Let's say that another guy in your situation went into that barbaric martial arts school looking for training. After that frightening confrontation on his first day of training that he vowed never to enter another martial arts school for the rest of his life. Two years go by, and he finds himself in a bar after work. He isn't feeling good about himself, he is in lousy shape, and is in a bad mood. Someone accidentally bumps him, spilling his drink. He gets angry, tempers flare, and he finds himself in a fight. He starts swinging wildly, but the other guy is stronger, pins him up against a wall, and starts knocking his teeth out. After getting tossed out of the bar and making his way home, he sits in front of his best friend the television and begins lamenting on how cruel life is. There he was minding his own business when some guy accosts him, then beats him up. There was nothing he could do, because the other guy was bigger and stronger. This is exactly how people develop an external locus of control. They begin to believe that their lives are based on external circumstances over which they have no control. The truth is that our anti-hero's downfall started with an internal decision made two years before.

By making the choice to not train in martial arts, our anti-hero started his downward decent. Rather than looking at the situation and realizing that there are other good gyms around, he generalized and said that all martial arts schools are bad. He gave up after the first try. Remember that quitting is a decision that only you can make. You are the only one who can say the words "I quit". That is your choice, and yours alone, thus an internal locus of control. By that decision, this guy has nothing to do after work. He ends up frequenting the local bars. His physical body slowly deteriorates, and he gets fat, tired, and pessimistic. He spends too much time watching other people live their lives on television, instead of getting out of the house and living his own life. Someone bumps him at the bar, and he makes the choice to be a jerk. He could have let it go, but no. He was in a bad mood, so he tries to make someone else miserable too, with the end result being more misery and trips to the dentist's office. He couldn't handle the other guy physically because he didn't take the time to develop the proper skills, and he wouldn't had to deal with this "circumstance" at all if he spent his time in the gym instead of the bar.

Can you see how this chain of circumstances can be looked upon as bad luck, when in reality it was the result of a series of decisions? The great law of cause and effect is at play in our lives everyday, with some decisions determining long term effects. Our hero, who made some good choices, will probably never get into a street altercation because of his lifestyle choices. If he does end up in a rough and tumble situation, he will at least be well equipped to handle it. We must take into account that there may be times when circumstances are beyond our control, but we can still work to improve our standing. If governments decide to go to war, that affects your life, but you still have choices to make within the context of situation. We have to deal with gravity everyday, and for thousands of years it kept mankind on the ground. Through research and experimentation, we now have tens of thousands of aircraft moving around the world everyday. If you have made some poor choices in the past, as we all have done, don't despair. I remember feeling that I was a victim of circumstance, living in abject poverty with no conceivable way out. I had an external locus of control. Thankfully, I made the decision to read lots of books about self-improvement and learned to change the way I see the world. I began to take charge of my life, I started to make better decisions, and my life has been improving steadily ever since. You can do the same by knowing that you have control, and that the choices you make today will determine your future.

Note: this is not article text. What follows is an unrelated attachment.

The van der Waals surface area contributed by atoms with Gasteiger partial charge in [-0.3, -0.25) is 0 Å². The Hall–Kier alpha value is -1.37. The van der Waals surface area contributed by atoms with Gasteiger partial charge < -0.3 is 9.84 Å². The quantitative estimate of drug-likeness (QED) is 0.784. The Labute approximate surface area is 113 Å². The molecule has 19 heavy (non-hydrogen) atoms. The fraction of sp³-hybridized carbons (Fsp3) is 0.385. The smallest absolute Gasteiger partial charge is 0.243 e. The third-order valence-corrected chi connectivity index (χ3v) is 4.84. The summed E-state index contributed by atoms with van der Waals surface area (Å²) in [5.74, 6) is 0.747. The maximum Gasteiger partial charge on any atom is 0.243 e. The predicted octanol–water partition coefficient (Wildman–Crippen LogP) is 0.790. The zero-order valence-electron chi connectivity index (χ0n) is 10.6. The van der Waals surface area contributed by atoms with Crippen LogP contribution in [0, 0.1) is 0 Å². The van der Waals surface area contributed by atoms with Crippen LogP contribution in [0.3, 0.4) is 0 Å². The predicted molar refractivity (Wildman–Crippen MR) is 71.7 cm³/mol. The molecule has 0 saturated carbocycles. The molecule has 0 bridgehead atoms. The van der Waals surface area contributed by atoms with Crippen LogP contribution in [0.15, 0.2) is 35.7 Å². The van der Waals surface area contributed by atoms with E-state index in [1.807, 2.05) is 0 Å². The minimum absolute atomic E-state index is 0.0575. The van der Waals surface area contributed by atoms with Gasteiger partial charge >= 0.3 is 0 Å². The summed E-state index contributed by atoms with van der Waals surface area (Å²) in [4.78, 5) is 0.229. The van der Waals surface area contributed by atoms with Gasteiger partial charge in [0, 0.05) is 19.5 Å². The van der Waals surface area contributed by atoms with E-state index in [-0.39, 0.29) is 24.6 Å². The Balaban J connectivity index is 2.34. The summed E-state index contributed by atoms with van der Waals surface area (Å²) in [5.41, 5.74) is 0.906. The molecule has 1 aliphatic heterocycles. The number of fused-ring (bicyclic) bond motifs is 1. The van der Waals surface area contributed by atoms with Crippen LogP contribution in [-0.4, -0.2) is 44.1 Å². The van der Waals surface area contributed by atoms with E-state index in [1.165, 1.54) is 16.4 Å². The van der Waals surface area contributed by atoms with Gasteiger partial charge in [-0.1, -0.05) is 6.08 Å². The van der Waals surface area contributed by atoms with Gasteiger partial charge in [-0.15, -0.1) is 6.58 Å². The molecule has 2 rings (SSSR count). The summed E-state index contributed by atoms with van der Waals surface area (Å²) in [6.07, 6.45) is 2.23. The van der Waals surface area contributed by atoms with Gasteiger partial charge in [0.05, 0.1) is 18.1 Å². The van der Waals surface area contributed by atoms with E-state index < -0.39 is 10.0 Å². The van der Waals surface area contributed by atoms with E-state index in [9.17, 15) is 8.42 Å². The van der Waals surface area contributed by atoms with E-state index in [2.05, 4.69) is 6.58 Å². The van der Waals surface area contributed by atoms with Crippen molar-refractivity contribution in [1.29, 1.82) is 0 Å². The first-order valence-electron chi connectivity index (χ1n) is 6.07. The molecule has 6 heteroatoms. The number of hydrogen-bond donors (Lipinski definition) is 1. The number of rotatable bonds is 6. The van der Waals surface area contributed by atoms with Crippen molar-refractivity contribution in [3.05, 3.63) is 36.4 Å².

By realizing that your locus of control is internal, you can jump-start your life into new directions and dimensions. Make the choices today that will shape the future that you want in ten years. Use your martial arts training as a blueprint for the other areas of your life, and follow the same path of training and improving. If you are unhappy with your job, start training for something you want to do. It is your choice, and there is always a way to make things work for the better in your life. There will always be circumstances and resistance to deal with, but through consistent training and determination, you will be able to move forward in the direction of your dreams.


--Burton Richardson

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Bon
Black Belt
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Joined: 10 Aug 2001
Posts: 1047
Location: Australia
Styles: BJJ, Kickboxing

PostPosted: Sat Dec 22, 2001 1:43 am    Post subject: Reply with quote

::edit::
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It takes sacrifice to be the best.

There are always two choices, two paths to take. One is easy. And its only reward is that it's easy.


Last edited by Bon on Sun Sep 29, 2002 12:16 am; edited 1 time in total
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Jack
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Joined: 22 Jun 2001
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Location: England

PostPosted: Sat Dec 22, 2001 3:34 am    Post subject: Reply with quote

Thanks Jiggy, I've never even thought in that way before. I think its time to make some changes
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SaiFightsMS
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Joined: 28 Oct 2001
Posts: 6397
Location: Ohio
Styles: Shotokan, Shorin Ryu, Shi-to Ryu

PostPosted: Sat Dec 22, 2001 12:56 pm    Post subject: Reply with quote

Thanks Jiggy for another interesting and thought provoking article.
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Deathcometh
Orange Belt
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Joined: 20 Feb 2002
Posts: 198
Location: Dunlap

PostPosted: Thu Mar 28, 2002 8:04 pm    Post subject: Reply with quote

That was very helpful jiggy thanks.

I would say that I believe that we control more thing in life then we know. The thing about it is that by simply doing or saying one thing we (without knowing) effect our lifes and not just our own either. For example a friend of mine used to punch me in the arm as a joke. Well I thought about trying to punch back and I did. I saw a change in him he started to punch less intill I was the only one punching. Now what i'm trying to show everybody is that people don't think very much they only react. Like when my was thinking about punching me he thought twice because that left his guard down.